Utilising prior literature population models to inform clinical practice - a dosing regimen for immediate N-acetyl cysteine treatment of paracetamol overdose
CV Coulter(1), F Shen(1), GK Isbister (2), SB Duffull(1)
(1)School of Pharmacy, University of Otago, Dunedin; (2) Department of Clinical Toxicology, Calvary Mater Hospital, Newcastle, Australia/Discipline of Clinical Pharmacology, University of Newcastle, Newcastle, Australia
Objectives: This research shows how a model from a prior population analysis can be used with clinical trial simulations to give a clinical rationale for a chosen dosing regimen. Here dosing of N-acetyl cysteine (NAC) after paracetamol overdose was investigated using this methodology. NAC acts to replenish glutathione which binds covalently to the toxic metabolite of paracetamol, N-acetyl-p-benzoquinone imine (NAPQI), preventing liver damage. The conventional dosing regimen of NAC is effective but incurs an initial delay of at least five to six hours post-overdose while a plasma paracetamol concentration is obtained; it then involves a complex three phase infusion. The first infusion uses a high dose rate of NAC which can lead to adverse reactions. The aim of this study was to develop a dosing regimen for NAC that can be administered immediately upon presentation post- paracetamol overdose that uses a low dose rate infusion. This methodology gave a new dosing regimen that should be as effective as the conventional regimen but is without the initial delay and reduces the initial high infusion rate.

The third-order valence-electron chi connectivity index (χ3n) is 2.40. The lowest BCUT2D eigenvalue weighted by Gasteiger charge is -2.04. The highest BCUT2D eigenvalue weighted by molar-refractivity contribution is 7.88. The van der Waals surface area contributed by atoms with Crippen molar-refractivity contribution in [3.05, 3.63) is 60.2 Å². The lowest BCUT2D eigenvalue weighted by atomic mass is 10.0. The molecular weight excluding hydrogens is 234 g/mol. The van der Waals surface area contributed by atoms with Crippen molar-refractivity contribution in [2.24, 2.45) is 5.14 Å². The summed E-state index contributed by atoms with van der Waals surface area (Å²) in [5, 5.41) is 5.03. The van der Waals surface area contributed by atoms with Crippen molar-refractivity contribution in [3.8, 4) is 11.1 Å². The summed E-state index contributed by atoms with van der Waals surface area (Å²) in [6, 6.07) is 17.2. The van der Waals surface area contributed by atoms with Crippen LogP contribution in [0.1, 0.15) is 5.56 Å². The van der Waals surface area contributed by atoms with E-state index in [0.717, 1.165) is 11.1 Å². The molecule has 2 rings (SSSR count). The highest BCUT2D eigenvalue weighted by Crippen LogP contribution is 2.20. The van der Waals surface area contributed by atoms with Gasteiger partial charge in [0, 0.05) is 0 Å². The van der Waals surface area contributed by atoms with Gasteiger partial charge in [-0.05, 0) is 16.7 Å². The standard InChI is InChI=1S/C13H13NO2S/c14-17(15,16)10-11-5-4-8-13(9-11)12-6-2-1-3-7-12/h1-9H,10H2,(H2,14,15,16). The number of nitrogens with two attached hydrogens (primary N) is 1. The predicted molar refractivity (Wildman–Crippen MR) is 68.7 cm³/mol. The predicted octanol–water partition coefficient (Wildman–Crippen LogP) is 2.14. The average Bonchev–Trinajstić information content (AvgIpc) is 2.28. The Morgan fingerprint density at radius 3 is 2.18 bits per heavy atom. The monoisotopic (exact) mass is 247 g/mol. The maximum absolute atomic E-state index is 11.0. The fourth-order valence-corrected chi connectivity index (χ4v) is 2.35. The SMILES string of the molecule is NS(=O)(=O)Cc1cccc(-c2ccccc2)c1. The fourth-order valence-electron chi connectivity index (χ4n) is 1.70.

Methods: In this study we used clinical trial simulation to explore the concentration-time profiles of different NAC dosing regimens including the conventional regimen. We used a published population pharmacokinetic model of NAC  and in MATLAB simulated 1000 virtual patients which we dosed in a cross-over design. We assumed that the AUC of NAC equates to the effectiveness of the regimen while the Cmax drives the risk of adverse effects. A hypothetical scenario was considered where the patient arrives 2 hours post-overdose and there is a 4 hour delay before NAC treatment is initiated; this is the best case scenario. The proposed infusion started immediately on presentation to hospital. The dose rate was selected to give an AUC that was the same or higher than the conventional regimen on 90% of occasions while reducing the Cmax.
Results: For the hypothetical scenario the conventional NAC regimen was replaced by an infusion of 200 mg/kg over 9 hours then 100 mg/kg over 16 hours. This regimen has a longer infusion duration and a greatly reduced Cmax, compared to the conventional regimen.
Conclusions: Our simulations suggest that immediate low dose rate infusions of NAC may be able to replace the complex conventional regimen. The proposed regimen needs to be assessed prospectively.
 Brown M et al. Eur J Clin Pharmacol 2004;60:717-23.